Yemisi had the light-skinned, heavily made-up, knowing face of a proper Lagos girl. She wore red lipstick, very-black eyeliner, and a crisp trouser suit bought from one of those boutiques in Surulere where thin, white mannequins displayed expensive clothes. She looked on, smiling, as Chidera sat at her new desk, swivelled around on the leather chair.
“I’ve been a permanent for almost six months now,” Yemisi said. “I just moved into a new flat in Lekki.” Yemisi extended her hand, the nails painted the shade of her lipstick. “The girl who used to work with me, Juliet, she didn’t make it to permanent. She tried sha, but she didn’t have good PR, you know?” Yemisi widened her eyes, raised her pencilled-in eyebrows. “There is money in this country, I’m telling you. All you have to do is make sure you use your PR, and work it and get those accounts.”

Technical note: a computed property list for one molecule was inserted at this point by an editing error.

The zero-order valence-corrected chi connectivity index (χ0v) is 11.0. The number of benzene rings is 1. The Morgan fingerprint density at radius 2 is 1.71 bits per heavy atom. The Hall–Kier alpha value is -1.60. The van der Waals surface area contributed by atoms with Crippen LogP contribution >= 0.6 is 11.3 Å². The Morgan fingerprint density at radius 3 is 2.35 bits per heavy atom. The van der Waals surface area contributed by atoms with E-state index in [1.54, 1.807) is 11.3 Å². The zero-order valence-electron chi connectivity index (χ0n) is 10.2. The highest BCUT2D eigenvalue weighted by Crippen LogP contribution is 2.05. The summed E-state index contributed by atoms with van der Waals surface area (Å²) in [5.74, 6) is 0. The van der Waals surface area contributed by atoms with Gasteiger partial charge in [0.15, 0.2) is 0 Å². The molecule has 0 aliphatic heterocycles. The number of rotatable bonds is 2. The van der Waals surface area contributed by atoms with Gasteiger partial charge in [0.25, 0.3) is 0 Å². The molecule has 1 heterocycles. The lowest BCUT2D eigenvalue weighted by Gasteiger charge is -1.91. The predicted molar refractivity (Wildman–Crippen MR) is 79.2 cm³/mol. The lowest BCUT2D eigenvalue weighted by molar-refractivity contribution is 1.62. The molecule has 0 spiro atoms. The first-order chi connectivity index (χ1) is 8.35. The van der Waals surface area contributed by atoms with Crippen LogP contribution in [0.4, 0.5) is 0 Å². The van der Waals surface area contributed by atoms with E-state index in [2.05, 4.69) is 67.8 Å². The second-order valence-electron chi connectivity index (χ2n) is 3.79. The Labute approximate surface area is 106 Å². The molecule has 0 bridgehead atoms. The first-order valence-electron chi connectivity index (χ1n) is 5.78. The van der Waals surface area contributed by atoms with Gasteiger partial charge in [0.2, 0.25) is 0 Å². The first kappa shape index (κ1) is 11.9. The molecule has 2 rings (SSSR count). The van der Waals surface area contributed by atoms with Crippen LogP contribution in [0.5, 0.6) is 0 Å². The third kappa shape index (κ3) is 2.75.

Chidera nodded. There was something unprofessional and comforting about Yemisi. She reminded her of her final-year roommate at Nsukka, the older girl who told her where to eat, what fraternity had responsible boys, where to hang her clothes to dry so that they were not stolen.
“We are going to see Alhaji Ayike tomorrow,” Yemisi said. “The man is richer than Dangote! MD has been trying to get us an audience with him for so long now. You know, it is these Northern Muslims who own this country! He is enough to make you permanent if he opens an account with us.” Yemisi patted her hair, a huge mass of weave-on extensions the orange-brown colour of roasted corn. “Wear something nice. Juliet used to wear bush-bush clothes and that’s why she couldn’t get any accounts. It didn’t help her PR.”
“Okay,” Chidera said, wondering if perhaps she had known, even before she met Yemisi, what the job was really about.